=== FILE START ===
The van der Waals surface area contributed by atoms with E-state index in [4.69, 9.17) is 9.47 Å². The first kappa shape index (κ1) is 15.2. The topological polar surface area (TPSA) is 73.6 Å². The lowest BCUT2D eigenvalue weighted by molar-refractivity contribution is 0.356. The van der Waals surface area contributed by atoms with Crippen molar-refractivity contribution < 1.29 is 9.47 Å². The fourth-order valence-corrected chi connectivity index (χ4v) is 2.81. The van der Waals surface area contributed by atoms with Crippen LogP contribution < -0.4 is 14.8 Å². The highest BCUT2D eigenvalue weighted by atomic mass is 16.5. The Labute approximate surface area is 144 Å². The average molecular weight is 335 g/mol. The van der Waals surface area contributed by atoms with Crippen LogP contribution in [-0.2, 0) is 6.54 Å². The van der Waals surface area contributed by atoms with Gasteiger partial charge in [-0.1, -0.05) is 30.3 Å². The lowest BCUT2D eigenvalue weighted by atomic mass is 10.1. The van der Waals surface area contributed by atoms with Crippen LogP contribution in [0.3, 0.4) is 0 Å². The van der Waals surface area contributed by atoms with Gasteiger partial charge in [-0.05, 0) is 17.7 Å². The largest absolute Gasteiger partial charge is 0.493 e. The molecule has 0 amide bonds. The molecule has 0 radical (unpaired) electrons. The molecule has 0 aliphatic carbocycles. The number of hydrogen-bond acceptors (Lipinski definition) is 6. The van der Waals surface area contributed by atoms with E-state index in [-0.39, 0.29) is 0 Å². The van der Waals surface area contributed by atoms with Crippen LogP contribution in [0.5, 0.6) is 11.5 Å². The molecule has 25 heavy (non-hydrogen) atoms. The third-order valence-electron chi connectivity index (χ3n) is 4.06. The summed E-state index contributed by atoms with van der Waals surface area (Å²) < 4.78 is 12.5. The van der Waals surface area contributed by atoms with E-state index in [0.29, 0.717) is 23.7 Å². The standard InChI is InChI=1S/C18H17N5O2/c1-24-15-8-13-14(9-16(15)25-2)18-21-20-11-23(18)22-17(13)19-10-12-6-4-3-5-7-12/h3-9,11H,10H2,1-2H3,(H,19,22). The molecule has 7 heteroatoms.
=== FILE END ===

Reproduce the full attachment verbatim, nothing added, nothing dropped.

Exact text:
The van der Waals surface area contributed by atoms with E-state index in [4.69, 9.17) is 9.47 Å². The first kappa shape index (κ1) is 15.2. The topological polar surface area (TPSA) is 73.6 Å². The lowest BCUT2D eigenvalue weighted by molar-refractivity contribution is 0.356. The van der Waals surface area contributed by atoms with Crippen molar-refractivity contribution < 1.29 is 9.47 Å². The fourth-order valence-corrected chi connectivity index (χ4v) is 2.81. The van der Waals surface area contributed by atoms with Crippen LogP contribution < -0.4 is 14.8 Å². The highest BCUT2D eigenvalue weighted by atomic mass is 16.5. The Labute approximate surface area is 144 Å². The average molecular weight is 335 g/mol. The van der Waals surface area contributed by atoms with Crippen LogP contribution in [-0.2, 0) is 6.54 Å². The van der Waals surface area contributed by atoms with Gasteiger partial charge in [-0.1, -0.05) is 30.3 Å². The lowest BCUT2D eigenvalue weighted by atomic mass is 10.1. The van der Waals surface area contributed by atoms with Crippen LogP contribution in [0.3, 0.4) is 0 Å². The van der Waals surface area contributed by atoms with Gasteiger partial charge in [-0.05, 0) is 17.7 Å². The largest absolute Gasteiger partial charge is 0.493 e. The molecule has 0 amide bonds. The molecule has 0 radical (unpaired) electrons. The molecule has 0 aliphatic carbocycles. The number of hydrogen-bond acceptors (Lipinski definition) is 6. The van der Waals surface area contributed by atoms with E-state index in [-0.39, 0.29) is 0 Å². The van der Waals surface area contributed by atoms with Crippen LogP contribution in [0.5, 0.6) is 11.5 Å². The molecule has 25 heavy (non-hydrogen) atoms. The third-order valence-electron chi connectivity index (χ3n) is 4.06. The summed E-state index contributed by atoms with van der Waals surface area (Å²) < 4.78 is 12.5. The van der Waals surface area contributed by atoms with E-state index in [0.29, 0.717) is 23.7 Å². The standard InChI is InChI=1S/C18H17N5O2/c1-24-15-8-13-14(9-16(15)25-2)18-21-20-11-23(18)22-17(13)19-10-12-6-4-3-5-7-12/h3-9,11H,10H2,1-2H3,(H,19,22). The molecule has 7 heteroatoms.